• planethomestead101

Moving 600 Miles & How: PART 3

Moving yourself and your animals! Your house is finally emptied, your boxes are all packed up, and moving day is upon us. We are in the final leg of our moving marathon. The last thing to do: get to your new home! Moving Yourself: Do you know how they tell you to put on your own oxygen mask first before trying to help others? Well, I like to think of this in a similar light. Make sure YOU are ready to go before trying to think of all the ways you’re going to support your family and fur babies during this trek. When making a long-distance road trip to your new homestead, here are five basic things you’ll want to remember!

1. Bring your essentials with you in the car. If everything you own is currently being moved to your new destination, leave out some things to help you survive without your entire life for at least 7 days.

  • 7 pairs of socks and underwear/7 outfit changes

  • Toiletries

  • Your vitamins and electrolytes (don’t throw self-care out of the window just because you’re busy!)

  • A facemask (this is a funny one, but it’s a long drive and the AC in the car dries your skin out)

  • Phone charger/laptop charger

  • Pen & notepad (think confirmation numbers, new account information, important moving details you may need to reference during your trip)

2. Plan out your meals ahead of time. Save yourself precious time on your trip and pre-plan your meals. Take ten minutes, and pre-plan your meals. If you are planning on getting food on the road (which is convenient and basically a road trip right of passage), by planning ahead you’ll be able to choose exactly where to stop, which stops will be right off the highway and not 7 miles away from your main route, and of course you won’t be stuck in the middle of nowhere, hungry, looking for somewhere to eat.


3. Bring snacks! It sounds really obvious and silly to say out loud, but bring snacks. When you’re in the middle of a move and your head is spinning in thirty different directions it's hard to remember the basics. So, take a half hour, go to trader joes and get your favorite snacks to make your road trip a little more enjoyable.


4. Get gas the night before. When you wake up on moving day and you’re all packed up ready to go, you hit the road…and 20 minutes later your gas light comes on. Ughh talk about a bummer.


5. Pack your car up the night before your trip. I don’t mean at 10pm go outside and start cleaning your car out, and bring a bag or two…I mean pack that sh*t like you mean it!!! Clean out your car (give it a little detail), organize it, and pack it as neatly as possible to try and maximize your space. We purchased a roof bag off Amazon for about $50 and it fit our air mattress, and three duffle bags filled with our essentials for when we arrived. When the morning was here, all I had to do was throw my snacks in the car, load up the animals and buckle my seat belt!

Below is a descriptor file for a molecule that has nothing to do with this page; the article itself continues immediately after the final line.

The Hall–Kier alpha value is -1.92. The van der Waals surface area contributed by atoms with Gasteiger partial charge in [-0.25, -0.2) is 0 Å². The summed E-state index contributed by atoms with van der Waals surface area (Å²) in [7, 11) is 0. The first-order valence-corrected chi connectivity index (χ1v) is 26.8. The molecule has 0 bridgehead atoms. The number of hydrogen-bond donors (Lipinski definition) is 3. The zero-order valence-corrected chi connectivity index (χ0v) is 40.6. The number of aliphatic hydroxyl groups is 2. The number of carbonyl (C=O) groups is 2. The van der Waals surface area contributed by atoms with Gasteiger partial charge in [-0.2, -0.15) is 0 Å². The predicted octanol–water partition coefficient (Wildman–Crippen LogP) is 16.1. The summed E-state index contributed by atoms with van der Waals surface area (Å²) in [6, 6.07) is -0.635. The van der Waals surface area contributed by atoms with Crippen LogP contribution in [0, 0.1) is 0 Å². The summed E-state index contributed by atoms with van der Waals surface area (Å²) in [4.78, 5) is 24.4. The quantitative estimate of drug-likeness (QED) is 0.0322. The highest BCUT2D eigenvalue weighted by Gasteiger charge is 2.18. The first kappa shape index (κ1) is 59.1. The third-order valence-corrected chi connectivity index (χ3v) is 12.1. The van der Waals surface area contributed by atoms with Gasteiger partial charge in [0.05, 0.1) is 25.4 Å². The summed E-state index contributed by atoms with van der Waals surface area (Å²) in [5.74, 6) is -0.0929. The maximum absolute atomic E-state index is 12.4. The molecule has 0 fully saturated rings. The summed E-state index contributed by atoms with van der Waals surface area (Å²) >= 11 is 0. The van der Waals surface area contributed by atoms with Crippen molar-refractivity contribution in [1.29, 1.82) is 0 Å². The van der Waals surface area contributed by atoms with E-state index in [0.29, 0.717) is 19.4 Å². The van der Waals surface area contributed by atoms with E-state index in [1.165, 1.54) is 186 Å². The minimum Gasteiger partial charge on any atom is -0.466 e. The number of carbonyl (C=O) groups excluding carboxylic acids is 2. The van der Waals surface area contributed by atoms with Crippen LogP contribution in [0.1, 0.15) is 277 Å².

BONUS TIP: Go to bed early, get some beauty rest, and in the morning plan to get your favorite coffee to start your day off right. Iced coffee with two pumps white mocha anyone? Moving Animals: The Basics

  • Have enough animal food for the duration of the trip and for when you arrive at your destination. I brought enough food for four days, and also had a Chewy delivery scheduled to arrive at my new destination within a day of my arrival. Going without food is not an option, so plan ahead! You’ll need water & food bowls. I highly recommend the collapsible ones.

  • Bring water bottles designated for your animals. You don’t want to be running into rest stop bathrooms filling up water bowls, because first off gross, and secondly having these supplies on hand will be a time and stress saver for you. A case of water or two should do the trick, depending on how many animals you’re moving.

  • Moving your animals securely is key. If your dog is trained to sit in the backseat, buckled in-great!! If he’s going to try and jump into the driver's seat every 20 minutes while you’re on the highway, no, that won’t do. Think of your safety, others, and of course your dogs. Invest in a seatbelt harness!! Ask yourself, what do I need to make this trip safe and secure for my animals?

  • Cats must be moved in a carrier, they will feel nestled in, safe and appreciate the dark/quiet space.

  • Bring a few extra towels. They’re animals after all and on long road trips you never know when an accident is going to happen. I brought a few old towels that I didn’t mind if they wound up in the garbage, and yes, I used them.

  • Make frequent stops and check in. Don’t assume because you can go five hours without stopping to pee that your dog can too. Make frequent stops, do water/food checks, and stretch those legs!

Doing a ten-hour road trip with my backyard flock and bearded dragon, there were a few golden nuggets that I learned that I am so grateful for. Below we’ll dive into the details on how to move them successfully! The Chicken Express: I moved my chickens in dog crates with a buddy. I paired the chickens I knew would do well together, and separated the ones lower on the pecking order away from our top girls. In confined spaces this seemed necessary to avoid any excessive bullying, and it honestly worked really well!! Here’s a surefire formula to moving chickens in the least stressful way possible:

Ray & Rosie being troopers!

  • Move them with a buddy. Being with their flock makes them feel comfortable, safe and over all will result in a calmer move. I’ve seen my chickens stressed, and during our drive was not one of those times.

  • Place some fresh bedding/nesting chips in their moving crate. This is a familiar smell and sensation that will help your chickens settle in.

  • Mix dried mealworms in with their bedding. Chickens as I’m sure you know are foragers and the second they realize, “Hey, I found a bug in here!”, they will make it their mission to scour every bit of their bedding to find every single one. Mid-way through the drive I added a bunch more to keep the hunt going. This kept them quiet and busy for a good portion of the trip.

  • Snacks! Chickens LOVE a good snack and this is the perfect time to spoil them. We chose cucumbers for their hydrating qualities, which we knew they could use a bit extra of, and corn on the cob to keep them busy and really make them work for their treat. We doled this out sparsely as we noticed the chickens getting antsy, and it settled them right down.

  • Water! They will need fresh water throughout the entire trip. We found water bowls that could be attached to the crates so they had access to water 100% of the time, and it was easy to refill with water bottles.